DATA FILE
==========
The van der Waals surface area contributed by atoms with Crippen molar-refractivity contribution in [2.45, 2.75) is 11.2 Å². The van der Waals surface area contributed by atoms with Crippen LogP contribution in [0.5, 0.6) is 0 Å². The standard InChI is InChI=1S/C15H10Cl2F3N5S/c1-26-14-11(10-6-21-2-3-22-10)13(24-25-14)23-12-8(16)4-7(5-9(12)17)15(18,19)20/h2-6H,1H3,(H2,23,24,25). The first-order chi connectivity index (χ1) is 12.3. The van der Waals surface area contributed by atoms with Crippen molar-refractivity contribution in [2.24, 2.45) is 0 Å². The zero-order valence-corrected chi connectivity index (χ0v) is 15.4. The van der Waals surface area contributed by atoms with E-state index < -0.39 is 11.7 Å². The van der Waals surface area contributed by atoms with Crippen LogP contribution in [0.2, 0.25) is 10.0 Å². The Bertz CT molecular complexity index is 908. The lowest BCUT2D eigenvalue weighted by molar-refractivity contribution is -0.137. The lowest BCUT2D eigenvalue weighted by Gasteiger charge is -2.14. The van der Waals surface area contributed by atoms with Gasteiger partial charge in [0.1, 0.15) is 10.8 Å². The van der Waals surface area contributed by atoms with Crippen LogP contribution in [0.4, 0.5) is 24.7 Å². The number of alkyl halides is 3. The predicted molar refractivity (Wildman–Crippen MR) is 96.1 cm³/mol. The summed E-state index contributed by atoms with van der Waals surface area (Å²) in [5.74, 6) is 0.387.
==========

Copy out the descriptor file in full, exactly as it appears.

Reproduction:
The van der Waals surface area contributed by atoms with Crippen molar-refractivity contribution in [2.45, 2.75) is 11.2 Å². The van der Waals surface area contributed by atoms with Crippen LogP contribution in [0.5, 0.6) is 0 Å². The standard InChI is InChI=1S/C15H10Cl2F3N5S/c1-26-14-11(10-6-21-2-3-22-10)13(24-25-14)23-12-8(16)4-7(5-9(12)17)15(18,19)20/h2-6H,1H3,(H2,23,24,25). The first-order chi connectivity index (χ1) is 12.3. The van der Waals surface area contributed by atoms with Crippen molar-refractivity contribution in [2.24, 2.45) is 0 Å². The zero-order valence-corrected chi connectivity index (χ0v) is 15.4. The van der Waals surface area contributed by atoms with E-state index < -0.39 is 11.7 Å². The van der Waals surface area contributed by atoms with Crippen LogP contribution in [0.2, 0.25) is 10.0 Å². The Bertz CT molecular complexity index is 908. The lowest BCUT2D eigenvalue weighted by molar-refractivity contribution is -0.137. The lowest BCUT2D eigenvalue weighted by Gasteiger charge is -2.14. The van der Waals surface area contributed by atoms with Gasteiger partial charge in [0.1, 0.15) is 10.8 Å². The van der Waals surface area contributed by atoms with Crippen LogP contribution in [0.4, 0.5) is 24.7 Å². The number of alkyl halides is 3. The predicted molar refractivity (Wildman–Crippen MR) is 96.1 cm³/mol. The summed E-state index contributed by atoms with van der Waals surface area (Å²) in [5.74, 6) is 0.387.